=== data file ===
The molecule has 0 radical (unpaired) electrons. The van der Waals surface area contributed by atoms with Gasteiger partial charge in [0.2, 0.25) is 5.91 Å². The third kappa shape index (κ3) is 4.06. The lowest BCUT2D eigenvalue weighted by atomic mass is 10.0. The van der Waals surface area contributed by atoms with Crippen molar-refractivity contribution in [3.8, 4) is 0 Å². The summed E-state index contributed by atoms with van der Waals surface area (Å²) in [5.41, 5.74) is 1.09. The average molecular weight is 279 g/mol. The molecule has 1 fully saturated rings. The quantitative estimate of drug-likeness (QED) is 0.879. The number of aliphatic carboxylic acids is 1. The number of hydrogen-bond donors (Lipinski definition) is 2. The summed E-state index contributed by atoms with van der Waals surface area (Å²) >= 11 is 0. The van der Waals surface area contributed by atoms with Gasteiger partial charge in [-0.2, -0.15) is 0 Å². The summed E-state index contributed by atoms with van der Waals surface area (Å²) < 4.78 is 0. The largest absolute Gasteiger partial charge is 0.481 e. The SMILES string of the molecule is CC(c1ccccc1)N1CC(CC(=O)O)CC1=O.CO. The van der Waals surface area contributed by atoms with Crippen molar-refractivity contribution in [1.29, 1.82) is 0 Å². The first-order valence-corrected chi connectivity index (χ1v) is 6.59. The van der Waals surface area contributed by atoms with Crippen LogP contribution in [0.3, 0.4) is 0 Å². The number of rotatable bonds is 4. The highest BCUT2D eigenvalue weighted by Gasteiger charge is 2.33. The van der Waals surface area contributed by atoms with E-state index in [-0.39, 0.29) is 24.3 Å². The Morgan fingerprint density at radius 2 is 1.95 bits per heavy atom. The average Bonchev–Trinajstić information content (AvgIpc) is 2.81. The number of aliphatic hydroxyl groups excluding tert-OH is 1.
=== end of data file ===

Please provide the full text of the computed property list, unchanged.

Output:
The molecule has 0 radical (unpaired) electrons. The van der Waals surface area contributed by atoms with Gasteiger partial charge in [0.2, 0.25) is 5.91 Å². The third kappa shape index (κ3) is 4.06. The lowest BCUT2D eigenvalue weighted by atomic mass is 10.0. The van der Waals surface area contributed by atoms with Crippen molar-refractivity contribution in [3.8, 4) is 0 Å². The summed E-state index contributed by atoms with van der Waals surface area (Å²) in [5.41, 5.74) is 1.09. The average molecular weight is 279 g/mol. The molecule has 1 fully saturated rings. The quantitative estimate of drug-likeness (QED) is 0.879. The number of aliphatic carboxylic acids is 1. The number of hydrogen-bond donors (Lipinski definition) is 2. The summed E-state index contributed by atoms with van der Waals surface area (Å²) >= 11 is 0. The van der Waals surface area contributed by atoms with Gasteiger partial charge in [-0.2, -0.15) is 0 Å². The summed E-state index contributed by atoms with van der Waals surface area (Å²) < 4.78 is 0. The largest absolute Gasteiger partial charge is 0.481 e. The SMILES string of the molecule is CC(c1ccccc1)N1CC(CC(=O)O)CC1=O.CO. The van der Waals surface area contributed by atoms with Crippen molar-refractivity contribution in [1.29, 1.82) is 0 Å². The first-order valence-corrected chi connectivity index (χ1v) is 6.59. The van der Waals surface area contributed by atoms with Crippen LogP contribution in [0.3, 0.4) is 0 Å². The number of rotatable bonds is 4. The highest BCUT2D eigenvalue weighted by Gasteiger charge is 2.33. The van der Waals surface area contributed by atoms with E-state index in [-0.39, 0.29) is 24.3 Å². The Morgan fingerprint density at radius 2 is 1.95 bits per heavy atom. The average Bonchev–Trinajstić information content (AvgIpc) is 2.81. The number of aliphatic hydroxyl groups excluding tert-OH is 1.